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Promotion, Turnover and Compensation in the Executive Market

Author

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  • George-Levi Gayle

    (Carnegie Mellon)

  • Limor Golan

    (Carnegie Mellon)

  • Robert A. Miller

    (Carnegie Mellon)

Abstract

This paper is an empirical study of the market for managers, more specifically the effects of agency, human capital, and preferences on their promotion, tenure, turnover and compensation. From a large longitudinal data set compiled from observations on executives and their publicly listed firms, we construct a career hierarchy and report on its main features. Our summary results motivate a dynamic competitive equilibrium model, whose parameters we identify and estimate. Controlling for heterogeneity amongst firms, which differ by size and sector, and also managers, whose backgrounds vary by age, gender and education, our estimates are used to evaluate how important moral hazard and job experience are in jointly determining promotion rates, turnover and compensation.

Suggested Citation

  • George-Levi Gayle & Limor Golan & Robert A. Miller, 2009. "Promotion, Turnover and Compensation in the Executive Market," 2009 Meeting Papers 118, Society for Economic Dynamics.
  • Handle: RePEc:red:sed009:118
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    References listed on IDEAS

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    1. Fudenberg, Drew & Holmstrom, Bengt & Milgrom, Paul, 1990. "Short-term contracts and long-term agency relationships," Journal of Economic Theory, Elsevier, vol. 51(1), pages 1-31, June.
    2. Patrick Bajari & Han Hong & Ahmed Khwaja, 2006. "Moral Hazard, Adverse Selection and Health Expenditures: A Semiparametric Analysis," NBER Working Papers 12445, National Bureau of Economic Research, Inc.
    3. Canice Prendergast, 1999. "The Provision of Incentives in Firms," Journal of Economic Literature, American Economic Association, vol. 37(1), pages 7-63, March.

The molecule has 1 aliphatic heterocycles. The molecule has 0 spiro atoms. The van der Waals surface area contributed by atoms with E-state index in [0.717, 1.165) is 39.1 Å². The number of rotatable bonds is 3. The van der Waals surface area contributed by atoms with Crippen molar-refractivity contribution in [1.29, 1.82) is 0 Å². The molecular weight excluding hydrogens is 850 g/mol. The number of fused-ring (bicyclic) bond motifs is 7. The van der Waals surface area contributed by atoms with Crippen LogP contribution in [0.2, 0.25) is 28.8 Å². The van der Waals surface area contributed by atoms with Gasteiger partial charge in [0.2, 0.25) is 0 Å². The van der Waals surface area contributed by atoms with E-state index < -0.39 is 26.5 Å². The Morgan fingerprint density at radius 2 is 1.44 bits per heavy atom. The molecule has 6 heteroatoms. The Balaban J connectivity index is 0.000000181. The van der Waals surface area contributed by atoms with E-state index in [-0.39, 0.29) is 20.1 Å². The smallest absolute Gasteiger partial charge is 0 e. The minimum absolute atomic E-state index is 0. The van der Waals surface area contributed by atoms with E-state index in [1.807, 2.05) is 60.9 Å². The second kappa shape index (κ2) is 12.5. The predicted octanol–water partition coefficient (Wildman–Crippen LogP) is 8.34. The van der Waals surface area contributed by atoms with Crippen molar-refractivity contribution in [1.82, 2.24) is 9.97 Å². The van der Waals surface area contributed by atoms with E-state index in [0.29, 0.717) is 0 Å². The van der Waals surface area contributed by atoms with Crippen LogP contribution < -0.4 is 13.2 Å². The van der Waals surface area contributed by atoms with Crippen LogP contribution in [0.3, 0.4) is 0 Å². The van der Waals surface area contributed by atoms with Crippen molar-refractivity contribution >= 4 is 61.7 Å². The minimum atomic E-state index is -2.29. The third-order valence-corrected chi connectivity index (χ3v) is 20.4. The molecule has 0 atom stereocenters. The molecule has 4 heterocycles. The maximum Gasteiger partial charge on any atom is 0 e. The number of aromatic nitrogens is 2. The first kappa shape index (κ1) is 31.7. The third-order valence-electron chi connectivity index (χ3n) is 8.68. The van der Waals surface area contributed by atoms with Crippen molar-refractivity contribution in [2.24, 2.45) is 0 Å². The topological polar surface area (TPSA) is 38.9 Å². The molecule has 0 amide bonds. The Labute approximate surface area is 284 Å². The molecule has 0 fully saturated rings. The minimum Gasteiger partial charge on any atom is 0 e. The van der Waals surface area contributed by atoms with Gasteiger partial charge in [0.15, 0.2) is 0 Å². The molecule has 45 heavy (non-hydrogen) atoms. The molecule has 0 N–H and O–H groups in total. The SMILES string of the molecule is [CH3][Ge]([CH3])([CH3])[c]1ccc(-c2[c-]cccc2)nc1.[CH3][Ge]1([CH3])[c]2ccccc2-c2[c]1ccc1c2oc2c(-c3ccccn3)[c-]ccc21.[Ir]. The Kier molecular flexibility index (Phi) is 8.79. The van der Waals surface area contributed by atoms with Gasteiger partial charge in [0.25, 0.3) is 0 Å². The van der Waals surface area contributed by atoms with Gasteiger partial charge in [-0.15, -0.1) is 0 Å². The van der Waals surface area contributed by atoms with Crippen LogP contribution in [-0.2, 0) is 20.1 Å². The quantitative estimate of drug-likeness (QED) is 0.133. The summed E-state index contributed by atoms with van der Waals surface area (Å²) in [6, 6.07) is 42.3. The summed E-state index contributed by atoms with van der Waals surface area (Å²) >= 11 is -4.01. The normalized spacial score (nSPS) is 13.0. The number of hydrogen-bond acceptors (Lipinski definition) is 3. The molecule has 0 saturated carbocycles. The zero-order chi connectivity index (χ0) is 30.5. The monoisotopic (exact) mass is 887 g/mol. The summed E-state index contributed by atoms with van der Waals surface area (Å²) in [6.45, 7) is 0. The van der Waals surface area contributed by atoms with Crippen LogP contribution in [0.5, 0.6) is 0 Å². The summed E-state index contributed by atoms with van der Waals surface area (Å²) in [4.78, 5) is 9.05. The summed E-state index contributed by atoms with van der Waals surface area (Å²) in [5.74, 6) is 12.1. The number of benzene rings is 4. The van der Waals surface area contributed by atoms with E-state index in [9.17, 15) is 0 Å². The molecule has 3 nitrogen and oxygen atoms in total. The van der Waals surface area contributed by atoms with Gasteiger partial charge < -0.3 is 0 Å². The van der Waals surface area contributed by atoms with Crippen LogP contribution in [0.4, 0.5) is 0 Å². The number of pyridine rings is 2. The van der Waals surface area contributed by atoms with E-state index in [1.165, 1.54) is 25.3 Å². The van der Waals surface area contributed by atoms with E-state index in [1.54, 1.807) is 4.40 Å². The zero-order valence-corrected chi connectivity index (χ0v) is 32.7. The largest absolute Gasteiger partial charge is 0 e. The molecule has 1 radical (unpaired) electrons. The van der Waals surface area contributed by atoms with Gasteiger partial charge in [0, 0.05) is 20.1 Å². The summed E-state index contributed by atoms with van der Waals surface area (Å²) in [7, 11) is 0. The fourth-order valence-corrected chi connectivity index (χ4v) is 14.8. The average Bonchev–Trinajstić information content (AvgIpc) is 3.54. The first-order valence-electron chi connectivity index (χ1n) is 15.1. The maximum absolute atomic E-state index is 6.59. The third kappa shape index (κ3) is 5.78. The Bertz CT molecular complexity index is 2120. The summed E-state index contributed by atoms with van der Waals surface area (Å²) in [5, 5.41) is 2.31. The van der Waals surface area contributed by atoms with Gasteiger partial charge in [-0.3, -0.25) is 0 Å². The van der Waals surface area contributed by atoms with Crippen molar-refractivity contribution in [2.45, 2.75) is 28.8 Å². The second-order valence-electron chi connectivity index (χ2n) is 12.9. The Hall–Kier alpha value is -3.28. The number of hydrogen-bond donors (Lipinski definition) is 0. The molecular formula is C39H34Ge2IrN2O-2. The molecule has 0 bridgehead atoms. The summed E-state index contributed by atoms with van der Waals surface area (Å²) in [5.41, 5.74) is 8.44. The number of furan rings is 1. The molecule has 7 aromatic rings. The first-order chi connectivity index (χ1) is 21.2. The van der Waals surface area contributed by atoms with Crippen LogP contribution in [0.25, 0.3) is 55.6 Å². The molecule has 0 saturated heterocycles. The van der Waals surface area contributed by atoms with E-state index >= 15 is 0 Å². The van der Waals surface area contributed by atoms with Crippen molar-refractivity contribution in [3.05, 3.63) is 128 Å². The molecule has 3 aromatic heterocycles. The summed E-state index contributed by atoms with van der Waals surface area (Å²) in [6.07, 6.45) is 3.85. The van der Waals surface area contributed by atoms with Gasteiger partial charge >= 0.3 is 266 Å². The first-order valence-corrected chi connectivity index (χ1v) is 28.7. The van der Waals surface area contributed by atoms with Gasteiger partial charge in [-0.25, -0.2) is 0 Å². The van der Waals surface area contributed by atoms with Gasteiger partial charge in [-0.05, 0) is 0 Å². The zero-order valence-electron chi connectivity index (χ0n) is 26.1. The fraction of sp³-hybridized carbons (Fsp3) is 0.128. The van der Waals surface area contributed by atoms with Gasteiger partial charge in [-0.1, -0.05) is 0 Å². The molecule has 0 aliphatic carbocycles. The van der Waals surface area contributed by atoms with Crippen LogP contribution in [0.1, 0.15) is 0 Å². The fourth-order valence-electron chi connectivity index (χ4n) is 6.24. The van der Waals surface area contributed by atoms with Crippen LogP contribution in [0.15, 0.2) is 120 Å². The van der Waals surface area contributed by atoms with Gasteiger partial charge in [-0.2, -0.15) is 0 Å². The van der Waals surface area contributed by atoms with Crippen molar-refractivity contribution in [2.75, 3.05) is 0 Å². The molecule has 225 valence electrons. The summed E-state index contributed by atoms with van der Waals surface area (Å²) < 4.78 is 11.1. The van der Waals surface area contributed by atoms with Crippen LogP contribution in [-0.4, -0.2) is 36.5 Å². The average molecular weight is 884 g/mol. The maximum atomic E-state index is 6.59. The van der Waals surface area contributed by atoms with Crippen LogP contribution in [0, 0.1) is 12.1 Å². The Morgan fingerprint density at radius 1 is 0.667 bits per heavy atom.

4. Dubois, Pierre & Vukina, Tomislav, 2009. "Optimal incentives under moral hazard and heterogeneous agents: Evidence from production contracts data," International Journal of Industrial Organization, Elsevier, vol. 27(4), pages 489-500, July.
    5. Christopher Ferrall & Bruce Shearer, 1999. "Incentives and Transactions Costs Within the Firm: Estimating an Agency Model Using Payroll Records," Review of Economic Studies, Oxford University Press, vol. 66(2), pages 309-338.
    6. Masson, Robert Tempest, 1971. "Executive Motivations, Earnings, and Consequent Equity Performance," Journal of Political Economy, University of Chicago Press, vol. 79(6), pages 1278-1292, Nov.-Dec..
    7. George-Levi Gayle & Robert A. Miller, 2009. "Has Moral Hazard Become a More Important Factor in Managerial Compensation?," American Economic Review, American Economic Association, vol. 99(5), pages 1740-1769, December.
    8. Gibbons, Robert & Murphy, Kevin J, 1992. "Optimal Incentive Contracts in the Presence of Career Concerns: Theory and Evidence," Journal of Political Economy, University of Chicago Press, vol. 100(3), pages 468-505, June.
    9. Margiotta, Mary M & Miller, Robert A, 2000. "Managerial Compensation and the Cost of Moral Hazard," International Economic Review, Department of Economics, University of Pennsylvania and Osaka University Institute of Social and Economic Research Association, vol. 41(3), pages 669-719, August.
    10. Brian J. Hall & Jeffrey B. Liebman, 1998. "Are CEOs Really Paid Like Bureaucrats?," The Quarterly Journal of Economics, Oxford University Press, vol. 113(3), pages 653-691.
    11. McCue, Kristin, 1996. "Promotions and Wage Growth," Journal of Labor Economics, University of Chicago Press, vol. 14(2), pages 175-209, April.
    12. Gibbons, Robert & Waldman, Michael, 1999. "Careers in organizations: Theory and evidence," Handbook of Labor Economics,in: O. Ashenfelter & D. Card (ed.), Handbook of Labor Economics, edition 1, volume 3, chapter 36, pages 2373-2437 Elsevier.
    13. Robert A. Miller & Carnegie Mellon University & George-Levi Gayle, 2008. "Identifying and testing testing generalized models of moral hazard of managerial compensation," 2008 Meeting Papers 740, Society for Economic Dynamics.
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    Cited by:

    1. George-Levi Gayle & Limor Golan & Robert A. Miller, 2012. "Gender Differences in Executive Compensation and Job Mobility," Journal of Labor Economics, University of Chicago Press, vol. 30(4), pages 829-872.
    2. Francesco Lippi & Fabiano Schivardi, 2014. "Corporate control and executive selection," Quantitative Economics, Econometric Society, vol. 5, pages 417-456, July.
    3. Alex Edmans & Xavier Gabaix, 2016. "Executive Compensation: A Modern Primer," Journal of Economic Literature, American Economic Association, pages 1232-1287.
    4. Seungjin Han, 2016. "Pre-CEO Executive Skill Accumulation and Firm-CEO Matching with Pay Limits," Department of Economics Working Papers 2016-04, McMaster University.
    5. Daniel F. Garrett & Alessandro Pavan, 2012. "Managerial Turnover in a Changing World," Journal of Political Economy, University of Chicago Press, vol. 120(5), pages 879-925.
    6. Gayle, George-Levi & Golan, Limor & Miller, Robert A., 2015. "Interlocked Executives and Insider Board Members: An Empirical Analysis," Working Papers 2015-40, Federal Reserve Bank of St. Louis.
    7. repec:oup:rcorpf:v:4:y:2015:i:1:p:43-68. is not listed on IDEAS

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